No bondholders left to burn.

I’m impressed with the economists who are honest enough to say that they simply do not know what would happen if we burnt bondholders. Minister Leo Varadkar is, happily for him, possessed of no such doubt. In short, and I’m not paraphrasing here, he believes the effects of reneging on or restructuring Anglo and INBS bond repayments would be akin to dropping a bomb on Dublin.

This was by far the biggest stick that any government Minister, in any government since 2008, has employed to persuade the public.  There are big holes in the logic he employs, though. I stress tested his arguments in a Drivetime report on Monday that is podcast here.

“Like a bomb being dropped on Dublin”

Arising from that report there are two points worth making.

The only member of the Troika that will not give up on the belief that we should pay back every last cent, no matter how unsustainable the burden, is the European Central Bank. The reason that they gave when they first landed here was one that was hard to argue against with absolute certainty. If Ireland turned its back on Senior unsecured debt obligations the whole European market for that kind of debt could collapse. Lord only knows what that would have led to and we  would have been the cause of a 1929 scale banking pandemic, was how the argument tended to be made. The argument couldn’t be refuted with confidence so we went on paying out on bonds that the holders presumably had already written off or seriously discounted in their own minds.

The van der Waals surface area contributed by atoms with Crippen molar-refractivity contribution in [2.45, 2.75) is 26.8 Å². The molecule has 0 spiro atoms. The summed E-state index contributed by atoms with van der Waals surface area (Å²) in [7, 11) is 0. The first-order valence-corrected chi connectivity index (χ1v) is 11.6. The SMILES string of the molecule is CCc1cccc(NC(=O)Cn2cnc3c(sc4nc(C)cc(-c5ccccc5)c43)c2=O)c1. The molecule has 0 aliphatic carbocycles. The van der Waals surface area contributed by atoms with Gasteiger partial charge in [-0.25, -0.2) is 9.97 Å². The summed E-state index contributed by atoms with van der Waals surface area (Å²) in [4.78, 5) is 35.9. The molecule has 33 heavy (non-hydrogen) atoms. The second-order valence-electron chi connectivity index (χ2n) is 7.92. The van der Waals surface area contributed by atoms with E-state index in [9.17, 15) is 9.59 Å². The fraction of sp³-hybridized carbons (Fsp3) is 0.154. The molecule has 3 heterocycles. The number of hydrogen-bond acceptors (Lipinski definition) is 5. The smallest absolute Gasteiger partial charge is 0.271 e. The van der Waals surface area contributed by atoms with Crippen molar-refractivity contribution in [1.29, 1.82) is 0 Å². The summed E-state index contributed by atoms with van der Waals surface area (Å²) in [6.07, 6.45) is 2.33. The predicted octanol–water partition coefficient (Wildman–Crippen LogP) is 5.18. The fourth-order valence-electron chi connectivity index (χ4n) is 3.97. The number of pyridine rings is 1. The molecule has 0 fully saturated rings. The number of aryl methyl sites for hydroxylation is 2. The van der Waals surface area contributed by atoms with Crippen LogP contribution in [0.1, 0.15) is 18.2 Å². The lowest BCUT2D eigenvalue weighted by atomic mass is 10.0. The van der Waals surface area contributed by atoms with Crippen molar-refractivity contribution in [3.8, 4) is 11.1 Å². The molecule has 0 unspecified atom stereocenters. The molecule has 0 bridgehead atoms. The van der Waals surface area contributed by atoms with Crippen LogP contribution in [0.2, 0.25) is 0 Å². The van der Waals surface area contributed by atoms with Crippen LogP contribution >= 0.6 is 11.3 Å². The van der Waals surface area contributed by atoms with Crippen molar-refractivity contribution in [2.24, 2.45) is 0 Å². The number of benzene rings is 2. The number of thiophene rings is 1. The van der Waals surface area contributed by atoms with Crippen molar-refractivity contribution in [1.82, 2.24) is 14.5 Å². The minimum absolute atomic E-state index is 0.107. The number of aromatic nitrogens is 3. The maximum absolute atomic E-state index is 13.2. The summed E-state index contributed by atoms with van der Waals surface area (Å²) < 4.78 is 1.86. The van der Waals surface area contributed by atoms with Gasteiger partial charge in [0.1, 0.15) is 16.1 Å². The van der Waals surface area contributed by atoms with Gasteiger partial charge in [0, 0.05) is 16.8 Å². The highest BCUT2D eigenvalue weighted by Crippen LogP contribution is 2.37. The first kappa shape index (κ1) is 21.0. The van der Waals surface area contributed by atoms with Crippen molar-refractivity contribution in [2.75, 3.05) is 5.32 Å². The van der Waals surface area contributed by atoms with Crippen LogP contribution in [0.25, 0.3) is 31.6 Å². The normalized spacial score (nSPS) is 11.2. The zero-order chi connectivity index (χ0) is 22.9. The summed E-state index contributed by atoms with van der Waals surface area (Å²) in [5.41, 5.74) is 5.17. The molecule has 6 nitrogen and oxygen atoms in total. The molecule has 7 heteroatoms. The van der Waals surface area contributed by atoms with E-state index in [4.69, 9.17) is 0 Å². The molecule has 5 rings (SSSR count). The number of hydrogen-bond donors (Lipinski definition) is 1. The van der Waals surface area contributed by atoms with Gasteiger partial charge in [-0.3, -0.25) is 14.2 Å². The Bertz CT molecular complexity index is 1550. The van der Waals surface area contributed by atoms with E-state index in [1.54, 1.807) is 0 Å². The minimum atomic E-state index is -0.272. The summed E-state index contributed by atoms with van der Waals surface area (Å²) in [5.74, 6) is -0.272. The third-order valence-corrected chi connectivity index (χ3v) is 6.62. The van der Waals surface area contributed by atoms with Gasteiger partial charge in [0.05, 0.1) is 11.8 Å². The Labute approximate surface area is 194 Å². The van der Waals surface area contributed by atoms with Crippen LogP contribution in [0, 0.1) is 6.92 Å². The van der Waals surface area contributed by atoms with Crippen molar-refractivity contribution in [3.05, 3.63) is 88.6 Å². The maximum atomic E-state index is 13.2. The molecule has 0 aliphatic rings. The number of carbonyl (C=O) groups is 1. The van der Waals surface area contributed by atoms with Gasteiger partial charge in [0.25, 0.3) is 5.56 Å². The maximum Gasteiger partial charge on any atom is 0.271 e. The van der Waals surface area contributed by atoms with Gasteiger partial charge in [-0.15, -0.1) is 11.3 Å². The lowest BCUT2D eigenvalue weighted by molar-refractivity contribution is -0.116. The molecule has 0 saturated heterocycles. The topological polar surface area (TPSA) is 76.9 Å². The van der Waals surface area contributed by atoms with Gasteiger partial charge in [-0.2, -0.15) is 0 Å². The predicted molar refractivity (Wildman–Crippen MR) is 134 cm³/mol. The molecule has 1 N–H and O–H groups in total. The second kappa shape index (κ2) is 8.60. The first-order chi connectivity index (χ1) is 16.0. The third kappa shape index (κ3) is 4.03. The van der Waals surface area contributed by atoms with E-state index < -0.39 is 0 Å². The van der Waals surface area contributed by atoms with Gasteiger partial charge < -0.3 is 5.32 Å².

But now that market has collapsed anyway on foot of fears of the health of much bigger banks than ours all across Europe. Unfortunately for us the ECB is still wedded to its conviction that we need to keep on paying out on these bonds. And we are doing this in order that confidence in a market in which nobody has any confidence doesn’t collapse. Eat your heart out Joseph Heller, you could never have come up with logic as perverse as that.

Hence Minister Varadkar’s new arguments in support of an old policy. I’m too weary to set them out here again … just listen to them here.

The second point is that very very soon there will be no Anglo or INBS bondholders left to burn. Yesterday in response to a query about what bonds are left to pay out on the people at IRBC sent me this document. IBRC Bond Repayments In short it shows how after the button is pushed on Wednesday transferring €1.25bn to some very lucky bondholders, there is only one payment left to be made to any unsecured senior creditors. That payment falls due later this year. Then there’s one more payment of €750m to senior secured creditors in 2015 … and that’s it. No bondholders left to debate over burning or not burning. They won’t be holding bonds in defunct banks. They’ll be holding taxpayer cash.

That debate will be over. Everything we learnt about the arcane world of the bond markets can be pushed to the recesses of our memories as we re-focus on Promissory Notes. Which we will pay out €3.1bn on this March, and the March after that, and the March after that, and the March after that, and so on until 2031.


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3 responses to “No bondholders left to burn.

  1. Good to see this picked up. burning the bondholders should have been done a long time ago and seeing that most of the bondholders have been paid now the debate should move on to the big bag of debt that the Irish tax payer is left holding.
    It is beyond comprehension that yet another “national initiative”was started in the last few weeks demanding that the “bondholders should be burned”.

  2. And now for some promissory notes, not to mention some fiscal compacts…ouch

  3. Helpful information. Fortunate me I discovered your webb site accidentally, and I am surprised why this accident didn’t happened earlier!
    I bookmarked it.

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